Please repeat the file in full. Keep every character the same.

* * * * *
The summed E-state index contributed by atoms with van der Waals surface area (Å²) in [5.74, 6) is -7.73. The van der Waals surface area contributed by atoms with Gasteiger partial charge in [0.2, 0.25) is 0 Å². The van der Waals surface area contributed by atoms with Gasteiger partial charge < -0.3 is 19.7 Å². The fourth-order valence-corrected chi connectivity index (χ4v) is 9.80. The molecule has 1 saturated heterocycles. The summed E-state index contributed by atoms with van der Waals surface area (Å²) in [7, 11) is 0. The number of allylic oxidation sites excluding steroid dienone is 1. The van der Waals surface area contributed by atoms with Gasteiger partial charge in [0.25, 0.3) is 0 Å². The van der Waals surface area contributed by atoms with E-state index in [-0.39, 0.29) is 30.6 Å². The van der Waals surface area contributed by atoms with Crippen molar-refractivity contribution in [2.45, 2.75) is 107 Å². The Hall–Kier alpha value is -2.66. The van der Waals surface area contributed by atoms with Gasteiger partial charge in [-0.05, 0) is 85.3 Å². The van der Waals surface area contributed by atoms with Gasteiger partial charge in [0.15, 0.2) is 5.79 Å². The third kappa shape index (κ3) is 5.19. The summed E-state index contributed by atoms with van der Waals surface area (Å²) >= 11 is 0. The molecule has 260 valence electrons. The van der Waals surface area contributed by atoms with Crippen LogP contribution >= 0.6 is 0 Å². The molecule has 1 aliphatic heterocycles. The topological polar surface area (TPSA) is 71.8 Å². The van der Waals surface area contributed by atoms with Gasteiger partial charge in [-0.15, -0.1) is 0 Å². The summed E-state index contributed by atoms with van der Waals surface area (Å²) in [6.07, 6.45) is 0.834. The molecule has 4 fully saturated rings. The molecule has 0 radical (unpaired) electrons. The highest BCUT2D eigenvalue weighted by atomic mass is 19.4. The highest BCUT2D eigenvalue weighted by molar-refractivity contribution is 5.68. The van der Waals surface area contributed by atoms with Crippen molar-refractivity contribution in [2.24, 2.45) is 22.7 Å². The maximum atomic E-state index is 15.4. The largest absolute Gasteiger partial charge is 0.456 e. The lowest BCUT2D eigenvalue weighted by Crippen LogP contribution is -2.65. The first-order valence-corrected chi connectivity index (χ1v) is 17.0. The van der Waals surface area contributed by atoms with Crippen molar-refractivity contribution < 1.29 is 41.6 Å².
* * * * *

The summed E-state index contributed by atoms with van der Waals surface area (Å²) in [5.74, 6) is -7.73. The van der Waals surface area contributed by atoms with Gasteiger partial charge in [0.2, 0.25) is 0 Å². The van der Waals surface area contributed by atoms with Gasteiger partial charge < -0.3 is 19.7 Å². The fourth-order valence-corrected chi connectivity index (χ4v) is 9.80. The molecule has 1 saturated heterocycles. The summed E-state index contributed by atoms with van der Waals surface area (Å²) in [7, 11) is 0. The number of allylic oxidation sites excluding steroid dienone is 1. The van der Waals surface area contributed by atoms with Gasteiger partial charge in [0.25, 0.3) is 0 Å². The van der Waals surface area contributed by atoms with E-state index in [-0.39, 0.29) is 30.6 Å². The van der Waals surface area contributed by atoms with Crippen molar-refractivity contribution in [2.45, 2.75) is 107 Å². The Hall–Kier alpha value is -2.66. The van der Waals surface area contributed by atoms with Gasteiger partial charge in [-0.05, 0) is 85.3 Å². The van der Waals surface area contributed by atoms with Gasteiger partial charge in [0.15, 0.2) is 5.79 Å². The third kappa shape index (κ3) is 5.19. The summed E-state index contributed by atoms with van der Waals surface area (Å²) >= 11 is 0. The molecule has 260 valence electrons. The van der Waals surface area contributed by atoms with Crippen LogP contribution >= 0.6 is 0 Å². The molecule has 1 aliphatic heterocycles. The topological polar surface area (TPSA) is 71.8 Å². The van der Waals surface area contributed by atoms with Gasteiger partial charge in [-0.15, -0.1) is 0 Å². The summed E-state index contributed by atoms with van der Waals surface area (Å²) in [6.07, 6.45) is 0.834. The molecule has 4 fully saturated rings. The molecule has 0 radical (unpaired) electrons. The highest BCUT2D eigenvalue weighted by atomic mass is 19.4. The highest BCUT2D eigenvalue weighted by molar-refractivity contribution is 5.68. The van der Waals surface area contributed by atoms with Crippen molar-refractivity contribution in [2.24, 2.45) is 22.7 Å². The maximum atomic E-state index is 15.4. The largest absolute Gasteiger partial charge is 0.456 e. The lowest BCUT2D eigenvalue weighted by Crippen LogP contribution is -2.65. The first-order valence-corrected chi connectivity index (χ1v) is 17.0. The van der Waals surface area contributed by atoms with Crippen molar-refractivity contribution < 1.29 is 41.6 Å².